The Davidson College of Engineering is launching a new Masters of Science program in Artificial Intelligence (AI) in fall 2020. The first cohort of the MSAI program will be offered through Engineering Extended Studies with one of the College of Engineering’s off-campus corporate partners.
“With the launch of this program, our college continues to offer state-of-the-art degrees that drive today’s technological advances,” said Sheryl Ehrman, the Don Beall Dean of the College of Engineering. “Some people do programming and some build engineering systems: this program builds a bridge between the two groups, enabling traditional engineers to learn artificial intelligence technology and be able to apply it to their engineering professions.”
Xiao Su, chair of the Computer Engineering Department, said, “Although it is a relatively new field, artificial intelligence has already changed the world in many ways. There is a lot of potential in all areas of life and all fields, including finance and health care. The objective of our program is to fill in the gaps for people who would like to apply AI in their chosen profession, and know that they need preparation in order to succeed in the program.”
People who have math and programming backgrounds and experience, and ideally an engineering, science, mathematics, or computer science undergraduate degree, can use this Masters program to apply artificial intelligence technology to their engineering profession.
Students will primarily use Python programming in their courses and will work with TensorFlow and Pytorch–the two most popular libraries. They will learn regression, classification, decision trees, IU base algorithms, clustering, recommendation, neural network learning and deep reinforcement learning. “They will also learn GPU programming, which made deep learning possible,” said Su. “The combination of availability of GPU and the deep neural network is what ignites the current artificial intelligence evolution.”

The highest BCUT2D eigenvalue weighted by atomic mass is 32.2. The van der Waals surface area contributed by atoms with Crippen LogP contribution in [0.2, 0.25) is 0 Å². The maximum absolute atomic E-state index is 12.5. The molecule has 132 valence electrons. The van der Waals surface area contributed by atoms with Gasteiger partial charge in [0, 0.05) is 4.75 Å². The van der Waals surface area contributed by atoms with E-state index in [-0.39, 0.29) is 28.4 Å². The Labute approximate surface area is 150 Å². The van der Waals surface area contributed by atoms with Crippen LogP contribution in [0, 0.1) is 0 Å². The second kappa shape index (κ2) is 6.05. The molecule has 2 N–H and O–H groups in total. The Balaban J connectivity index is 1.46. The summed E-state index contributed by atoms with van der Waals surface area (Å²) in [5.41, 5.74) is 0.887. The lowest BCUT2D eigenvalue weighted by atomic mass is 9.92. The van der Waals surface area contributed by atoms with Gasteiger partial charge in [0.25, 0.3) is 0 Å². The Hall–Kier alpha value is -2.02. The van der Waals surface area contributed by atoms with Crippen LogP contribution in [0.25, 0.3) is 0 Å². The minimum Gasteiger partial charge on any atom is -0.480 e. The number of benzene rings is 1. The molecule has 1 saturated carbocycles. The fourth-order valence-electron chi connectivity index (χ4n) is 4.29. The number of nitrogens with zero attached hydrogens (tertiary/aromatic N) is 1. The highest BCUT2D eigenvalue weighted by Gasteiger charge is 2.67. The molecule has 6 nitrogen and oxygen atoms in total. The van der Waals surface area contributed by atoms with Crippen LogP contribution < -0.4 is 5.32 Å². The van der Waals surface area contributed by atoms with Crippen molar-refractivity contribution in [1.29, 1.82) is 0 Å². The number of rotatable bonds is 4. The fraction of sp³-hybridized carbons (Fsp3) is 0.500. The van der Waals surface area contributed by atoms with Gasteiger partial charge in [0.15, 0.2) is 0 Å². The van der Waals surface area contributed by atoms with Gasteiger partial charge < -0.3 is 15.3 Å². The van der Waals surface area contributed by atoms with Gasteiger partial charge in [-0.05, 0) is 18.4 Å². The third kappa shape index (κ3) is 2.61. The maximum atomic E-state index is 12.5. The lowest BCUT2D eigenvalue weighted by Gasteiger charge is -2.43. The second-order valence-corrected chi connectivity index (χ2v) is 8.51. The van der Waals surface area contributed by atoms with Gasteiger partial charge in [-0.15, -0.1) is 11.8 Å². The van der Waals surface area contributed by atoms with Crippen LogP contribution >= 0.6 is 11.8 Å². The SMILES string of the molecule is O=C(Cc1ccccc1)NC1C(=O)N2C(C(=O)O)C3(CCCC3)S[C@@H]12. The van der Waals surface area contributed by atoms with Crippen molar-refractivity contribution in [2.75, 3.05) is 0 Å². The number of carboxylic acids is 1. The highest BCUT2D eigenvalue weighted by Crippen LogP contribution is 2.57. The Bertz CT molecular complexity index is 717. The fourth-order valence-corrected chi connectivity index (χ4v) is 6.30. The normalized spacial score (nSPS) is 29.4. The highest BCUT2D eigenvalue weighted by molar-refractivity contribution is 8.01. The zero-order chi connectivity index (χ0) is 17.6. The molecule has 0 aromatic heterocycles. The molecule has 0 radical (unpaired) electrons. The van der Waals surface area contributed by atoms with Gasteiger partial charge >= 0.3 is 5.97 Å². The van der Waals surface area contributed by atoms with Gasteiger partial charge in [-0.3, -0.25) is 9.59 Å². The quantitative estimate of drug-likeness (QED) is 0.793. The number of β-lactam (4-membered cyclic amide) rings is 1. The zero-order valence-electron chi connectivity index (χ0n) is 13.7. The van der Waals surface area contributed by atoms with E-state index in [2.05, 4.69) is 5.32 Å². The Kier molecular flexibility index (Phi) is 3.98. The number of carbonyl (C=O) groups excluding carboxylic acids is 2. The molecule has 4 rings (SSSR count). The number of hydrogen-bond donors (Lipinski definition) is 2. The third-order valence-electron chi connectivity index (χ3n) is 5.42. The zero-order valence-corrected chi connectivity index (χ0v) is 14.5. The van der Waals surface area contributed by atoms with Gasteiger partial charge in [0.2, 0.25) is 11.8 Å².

“We thought of artificial intelligence in three layers,” Su continued. “The underlying layer is the algorithms to make the APIs and make the underlying technologies more efficient. The middle layer is “tool box” or API, and the top layer is the application layer. Graduate students in this program will be able to work with the middle and top layers. Students who select electives in machine learning, deep learning and reinforcement learning will be able to build tools and APIs that drive artificial intelligence. Other students who might be more application-oriented will be able to build engineering systems using AI technologies.”
Students will be expected to finish within two years. They will have immersive training in machine learning and artificial intelligence, as well as hands-on preparation and experience. They will learn the foundations, evolution and advancements in artificial intelligence, in order to understand not only the current technologies, but also to prepare to be part of the future of artificial intelligence.
“We pride ourselves on making this program hands-on,” added Dean Ehrman. ‘Hands-on’ is the thread that ties the whole program together, and that is what we are known for at Davidson College of Engineering.” Besides the final capstone project, each course has a project where students can work individually or in teams to build a system, prototype, or application.
“We plan to bring the program to the main campus starting Fall 2021,” said Su. “We want to explore our corporate partnerships first, which will allow us to get additional feedback and fine tune the enrollment process. We plan to gradually increase in size. There is a high demand for AI engineers!”